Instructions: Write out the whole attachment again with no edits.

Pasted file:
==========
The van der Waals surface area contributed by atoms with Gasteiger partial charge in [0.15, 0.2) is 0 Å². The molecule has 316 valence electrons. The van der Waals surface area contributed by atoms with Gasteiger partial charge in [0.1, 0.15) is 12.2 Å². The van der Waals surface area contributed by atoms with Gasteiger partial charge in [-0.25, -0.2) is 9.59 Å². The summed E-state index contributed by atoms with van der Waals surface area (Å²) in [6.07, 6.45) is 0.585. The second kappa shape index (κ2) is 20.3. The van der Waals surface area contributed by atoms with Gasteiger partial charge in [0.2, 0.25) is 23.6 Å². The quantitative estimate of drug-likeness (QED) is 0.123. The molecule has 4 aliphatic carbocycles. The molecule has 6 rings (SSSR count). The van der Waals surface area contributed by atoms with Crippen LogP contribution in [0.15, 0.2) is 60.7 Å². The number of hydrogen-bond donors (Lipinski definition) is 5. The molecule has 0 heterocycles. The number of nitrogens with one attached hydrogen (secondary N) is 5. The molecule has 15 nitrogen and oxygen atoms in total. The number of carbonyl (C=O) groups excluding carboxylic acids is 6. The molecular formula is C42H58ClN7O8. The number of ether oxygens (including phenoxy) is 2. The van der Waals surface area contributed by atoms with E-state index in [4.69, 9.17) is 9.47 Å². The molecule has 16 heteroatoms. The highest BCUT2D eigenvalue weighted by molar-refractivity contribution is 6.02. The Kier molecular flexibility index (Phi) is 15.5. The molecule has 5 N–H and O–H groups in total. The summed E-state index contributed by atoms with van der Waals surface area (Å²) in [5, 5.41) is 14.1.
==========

The van der Waals surface area contributed by atoms with Gasteiger partial charge in [0.15, 0.2) is 0 Å². The molecule has 316 valence electrons. The van der Waals surface area contributed by atoms with Gasteiger partial charge in [0.1, 0.15) is 12.2 Å². The van der Waals surface area contributed by atoms with Gasteiger partial charge in [-0.25, -0.2) is 9.59 Å². The summed E-state index contributed by atoms with van der Waals surface area (Å²) in [6.07, 6.45) is 0.585. The second kappa shape index (κ2) is 20.3. The van der Waals surface area contributed by atoms with Gasteiger partial charge in [0.2, 0.25) is 23.6 Å². The quantitative estimate of drug-likeness (QED) is 0.123. The molecule has 4 aliphatic carbocycles. The molecule has 6 rings (SSSR count). The van der Waals surface area contributed by atoms with Crippen LogP contribution in [0.15, 0.2) is 60.7 Å². The number of hydrogen-bond donors (Lipinski definition) is 5. The molecule has 0 heterocycles. The number of nitrogens with one attached hydrogen (secondary N) is 5. The molecule has 15 nitrogen and oxygen atoms in total. The number of carbonyl (C=O) groups excluding carboxylic acids is 6. The molecular formula is C42H58ClN7O8. The number of ether oxygens (including phenoxy) is 2. The van der Waals surface area contributed by atoms with E-state index in [4.69, 9.17) is 9.47 Å². The molecule has 16 heteroatoms. The highest BCUT2D eigenvalue weighted by molar-refractivity contribution is 6.02. The Kier molecular flexibility index (Phi) is 15.5. The molecule has 5 N–H and O–H groups in total. The summed E-state index contributed by atoms with van der Waals surface area (Å²) in [5, 5.41) is 14.1.